Things Municipalities Should Keep in Mind About Street & Road Defects

4 Things Municipalities Should Keep in Mind About Street and Road Defects

Public entities must be proactive when it comes to managing the risk posed by street and road defects, including potholes and other transportation-related exposures.

Orange road cones surrounding a patched pothole on a small rural road

By Kara Cho, senior claims adjuster at Trident Public Risk Solutions, a member of Argo Group.

The top two causes of damage to infrastructure are weather and vehicles. As a result of this damage, municipalities face many risks caused by street and road hazards. Claims can arise from incidents related to potholes, signage, public transportation infrastructure and more. Government risk managers can minimize these exposures by keeping the following best practices top of mind.

  1. 1. Make recordkeeping a priority.

    Geography plays a major role in the degree of exposure cities and towns face. Some states, including New York, protect local governments with immunities, such as those for recreation and weather. Regardless of whether immunities apply, it’s much easier to defend against claims when municipalities keep records and logs, including maintenance policies and procedures. However, municipalities should be careful when writing policies and procedures to avoid waiving discretionary immunity.

  2. 2. Be efficient and timely with repairs.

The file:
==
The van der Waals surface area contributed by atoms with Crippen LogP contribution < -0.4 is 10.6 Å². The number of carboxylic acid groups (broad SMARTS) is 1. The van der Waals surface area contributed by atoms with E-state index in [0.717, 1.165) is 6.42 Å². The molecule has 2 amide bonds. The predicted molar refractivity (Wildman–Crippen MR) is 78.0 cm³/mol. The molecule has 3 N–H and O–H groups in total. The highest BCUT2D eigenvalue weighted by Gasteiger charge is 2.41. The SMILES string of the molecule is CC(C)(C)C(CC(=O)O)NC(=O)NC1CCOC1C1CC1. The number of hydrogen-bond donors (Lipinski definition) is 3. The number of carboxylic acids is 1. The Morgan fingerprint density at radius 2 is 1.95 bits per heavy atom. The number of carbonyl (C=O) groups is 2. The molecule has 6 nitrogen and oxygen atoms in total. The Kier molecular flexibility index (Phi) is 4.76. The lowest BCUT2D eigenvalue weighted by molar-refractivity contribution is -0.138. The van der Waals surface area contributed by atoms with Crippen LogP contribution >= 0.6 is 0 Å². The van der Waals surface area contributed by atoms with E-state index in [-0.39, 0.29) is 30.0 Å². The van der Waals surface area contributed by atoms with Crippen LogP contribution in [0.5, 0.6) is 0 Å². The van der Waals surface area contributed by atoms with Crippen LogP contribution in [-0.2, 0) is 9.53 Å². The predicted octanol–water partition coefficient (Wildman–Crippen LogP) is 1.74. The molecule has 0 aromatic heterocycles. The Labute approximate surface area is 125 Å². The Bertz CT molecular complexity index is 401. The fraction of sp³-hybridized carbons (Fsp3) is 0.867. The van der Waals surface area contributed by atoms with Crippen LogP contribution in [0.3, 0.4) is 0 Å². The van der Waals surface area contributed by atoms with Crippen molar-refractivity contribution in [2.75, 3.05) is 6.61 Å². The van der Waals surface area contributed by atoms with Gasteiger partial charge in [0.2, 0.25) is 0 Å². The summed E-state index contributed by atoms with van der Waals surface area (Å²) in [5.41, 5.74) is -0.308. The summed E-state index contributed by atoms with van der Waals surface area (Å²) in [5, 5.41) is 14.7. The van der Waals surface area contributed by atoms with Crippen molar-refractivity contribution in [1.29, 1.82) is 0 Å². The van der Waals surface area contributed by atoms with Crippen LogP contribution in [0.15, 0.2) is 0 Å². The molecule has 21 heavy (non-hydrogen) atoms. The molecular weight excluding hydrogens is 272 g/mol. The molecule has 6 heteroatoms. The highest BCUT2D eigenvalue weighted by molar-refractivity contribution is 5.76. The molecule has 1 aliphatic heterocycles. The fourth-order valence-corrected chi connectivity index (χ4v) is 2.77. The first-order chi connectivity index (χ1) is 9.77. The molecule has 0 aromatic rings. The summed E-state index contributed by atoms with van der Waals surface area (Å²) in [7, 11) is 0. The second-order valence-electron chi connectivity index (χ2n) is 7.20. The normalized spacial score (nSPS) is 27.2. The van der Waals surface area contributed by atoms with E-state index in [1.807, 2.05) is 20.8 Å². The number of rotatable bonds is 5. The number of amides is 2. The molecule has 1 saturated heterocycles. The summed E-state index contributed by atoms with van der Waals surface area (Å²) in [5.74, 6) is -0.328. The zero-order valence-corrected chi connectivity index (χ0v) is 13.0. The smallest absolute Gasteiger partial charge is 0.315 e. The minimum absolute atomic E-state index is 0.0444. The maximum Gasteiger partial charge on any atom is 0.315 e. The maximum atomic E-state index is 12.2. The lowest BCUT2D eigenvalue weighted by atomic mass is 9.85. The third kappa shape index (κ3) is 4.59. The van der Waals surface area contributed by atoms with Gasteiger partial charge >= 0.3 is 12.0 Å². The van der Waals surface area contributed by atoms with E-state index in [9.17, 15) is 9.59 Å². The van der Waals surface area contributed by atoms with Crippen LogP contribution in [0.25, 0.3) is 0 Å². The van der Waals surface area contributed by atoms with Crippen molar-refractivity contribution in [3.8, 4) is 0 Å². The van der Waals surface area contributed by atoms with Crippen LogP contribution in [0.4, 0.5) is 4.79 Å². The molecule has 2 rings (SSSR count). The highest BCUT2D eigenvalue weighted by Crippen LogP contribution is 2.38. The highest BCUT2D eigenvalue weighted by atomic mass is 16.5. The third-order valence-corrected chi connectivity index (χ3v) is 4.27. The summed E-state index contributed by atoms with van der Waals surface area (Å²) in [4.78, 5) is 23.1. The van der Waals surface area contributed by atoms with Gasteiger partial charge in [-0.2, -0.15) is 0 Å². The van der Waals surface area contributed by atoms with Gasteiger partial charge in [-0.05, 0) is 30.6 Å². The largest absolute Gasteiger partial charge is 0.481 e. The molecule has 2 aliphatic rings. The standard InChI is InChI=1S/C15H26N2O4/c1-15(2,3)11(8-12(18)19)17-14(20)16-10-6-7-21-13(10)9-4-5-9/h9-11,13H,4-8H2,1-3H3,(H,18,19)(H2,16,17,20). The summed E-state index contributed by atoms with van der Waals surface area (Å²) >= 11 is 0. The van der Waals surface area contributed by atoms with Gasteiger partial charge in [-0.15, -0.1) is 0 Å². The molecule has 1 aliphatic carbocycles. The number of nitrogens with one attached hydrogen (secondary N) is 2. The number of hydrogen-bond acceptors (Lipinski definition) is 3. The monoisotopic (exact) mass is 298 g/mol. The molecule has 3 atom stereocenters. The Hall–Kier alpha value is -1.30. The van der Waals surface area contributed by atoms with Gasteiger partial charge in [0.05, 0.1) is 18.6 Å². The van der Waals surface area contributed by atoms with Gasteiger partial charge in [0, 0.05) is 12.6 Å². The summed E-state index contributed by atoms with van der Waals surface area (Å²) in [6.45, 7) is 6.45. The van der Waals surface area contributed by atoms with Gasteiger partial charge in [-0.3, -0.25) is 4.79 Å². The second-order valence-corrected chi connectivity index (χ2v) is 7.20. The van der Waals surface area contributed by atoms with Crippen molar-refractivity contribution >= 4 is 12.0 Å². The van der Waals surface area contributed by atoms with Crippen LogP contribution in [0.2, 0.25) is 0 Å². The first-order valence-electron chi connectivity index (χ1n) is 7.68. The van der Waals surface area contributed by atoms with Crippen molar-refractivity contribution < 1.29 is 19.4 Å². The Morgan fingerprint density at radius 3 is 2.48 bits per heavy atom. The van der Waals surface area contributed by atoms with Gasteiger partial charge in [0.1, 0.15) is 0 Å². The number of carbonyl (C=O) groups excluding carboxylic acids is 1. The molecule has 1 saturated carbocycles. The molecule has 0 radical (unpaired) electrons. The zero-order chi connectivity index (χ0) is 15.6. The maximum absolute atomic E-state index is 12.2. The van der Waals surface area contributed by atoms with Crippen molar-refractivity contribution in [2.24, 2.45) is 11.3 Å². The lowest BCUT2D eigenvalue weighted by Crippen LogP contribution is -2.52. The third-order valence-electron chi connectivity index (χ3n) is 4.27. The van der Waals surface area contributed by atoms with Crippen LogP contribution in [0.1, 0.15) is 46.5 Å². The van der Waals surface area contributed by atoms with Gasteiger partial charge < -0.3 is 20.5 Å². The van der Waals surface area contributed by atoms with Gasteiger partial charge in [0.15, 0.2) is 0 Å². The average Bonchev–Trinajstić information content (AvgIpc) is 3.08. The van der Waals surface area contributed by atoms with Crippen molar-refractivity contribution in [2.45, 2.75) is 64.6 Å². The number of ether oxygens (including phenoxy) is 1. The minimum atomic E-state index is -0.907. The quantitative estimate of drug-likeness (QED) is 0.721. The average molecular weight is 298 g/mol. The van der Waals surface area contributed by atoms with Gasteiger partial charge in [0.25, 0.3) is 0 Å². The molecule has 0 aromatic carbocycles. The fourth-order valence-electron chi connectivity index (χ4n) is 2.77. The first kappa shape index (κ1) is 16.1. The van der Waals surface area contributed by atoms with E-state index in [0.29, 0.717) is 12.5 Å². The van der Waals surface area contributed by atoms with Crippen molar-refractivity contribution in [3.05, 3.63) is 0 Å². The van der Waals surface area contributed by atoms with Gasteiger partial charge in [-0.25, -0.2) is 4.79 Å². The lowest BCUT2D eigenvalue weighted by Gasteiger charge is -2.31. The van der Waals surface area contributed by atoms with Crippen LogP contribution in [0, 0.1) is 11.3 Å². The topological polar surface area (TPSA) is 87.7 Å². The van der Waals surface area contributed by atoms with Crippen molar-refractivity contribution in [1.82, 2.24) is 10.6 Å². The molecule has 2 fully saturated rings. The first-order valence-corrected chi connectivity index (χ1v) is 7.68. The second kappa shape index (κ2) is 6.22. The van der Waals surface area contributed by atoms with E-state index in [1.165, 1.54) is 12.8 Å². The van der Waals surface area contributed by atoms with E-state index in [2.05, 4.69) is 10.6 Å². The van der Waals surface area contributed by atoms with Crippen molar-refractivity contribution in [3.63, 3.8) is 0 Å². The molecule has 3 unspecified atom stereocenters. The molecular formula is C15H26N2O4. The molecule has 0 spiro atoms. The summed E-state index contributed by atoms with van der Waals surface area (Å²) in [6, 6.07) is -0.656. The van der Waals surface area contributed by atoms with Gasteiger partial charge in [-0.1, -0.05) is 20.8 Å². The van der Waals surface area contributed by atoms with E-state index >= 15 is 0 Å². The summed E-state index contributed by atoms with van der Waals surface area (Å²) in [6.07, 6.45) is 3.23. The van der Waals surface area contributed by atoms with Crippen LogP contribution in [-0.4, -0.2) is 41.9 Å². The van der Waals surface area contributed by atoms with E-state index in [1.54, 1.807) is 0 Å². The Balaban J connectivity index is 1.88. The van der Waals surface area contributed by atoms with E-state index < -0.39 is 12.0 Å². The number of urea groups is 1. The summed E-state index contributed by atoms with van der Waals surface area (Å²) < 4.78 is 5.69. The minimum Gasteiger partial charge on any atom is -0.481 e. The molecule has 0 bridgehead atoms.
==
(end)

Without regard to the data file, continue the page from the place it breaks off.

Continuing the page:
Take a smart approach to prioritizing repairs. Triage needs and respond promptly while keeping detailed records. Prioritize heavily traveled areas, but don’t ignore less traveled ones. And be certain that damaged and broken sidewalks receive the attention they deserve.

    The correct installation of signs is also critical – and improperly placed signs happen more often than you might think. Have a supervisor check employees’ work to make sure signs are properly placed and correctly installed.

  3. 3. Pay attention to contract language.

    Words matter. Cities sometimes inadvertently take on unnecessary risk when they enter into contracts that offer more protection to the other parties than to the cities. Municipal risk managers should triple-check contract language to confirm their cities are not providing indemnity and defense to all other parties in a contract.

  4. 4. Develop ordinances regarding road, street and sidewalk repairs.

    Municipalities have another opportunity to manage risk when it comes to repairing streets and sidewalks: Make sure neighboring property owners are doing their part to help prevent accidents before they occur. All cities should consider writing ordinances that require adjoining landowners to make sure roads, streets and sidewalks are properly maintained by reporting defects and scheduling maintenance.

Read a white paper from Trident Public Risk Solutions for more details on road and transportation risks that public entities face.

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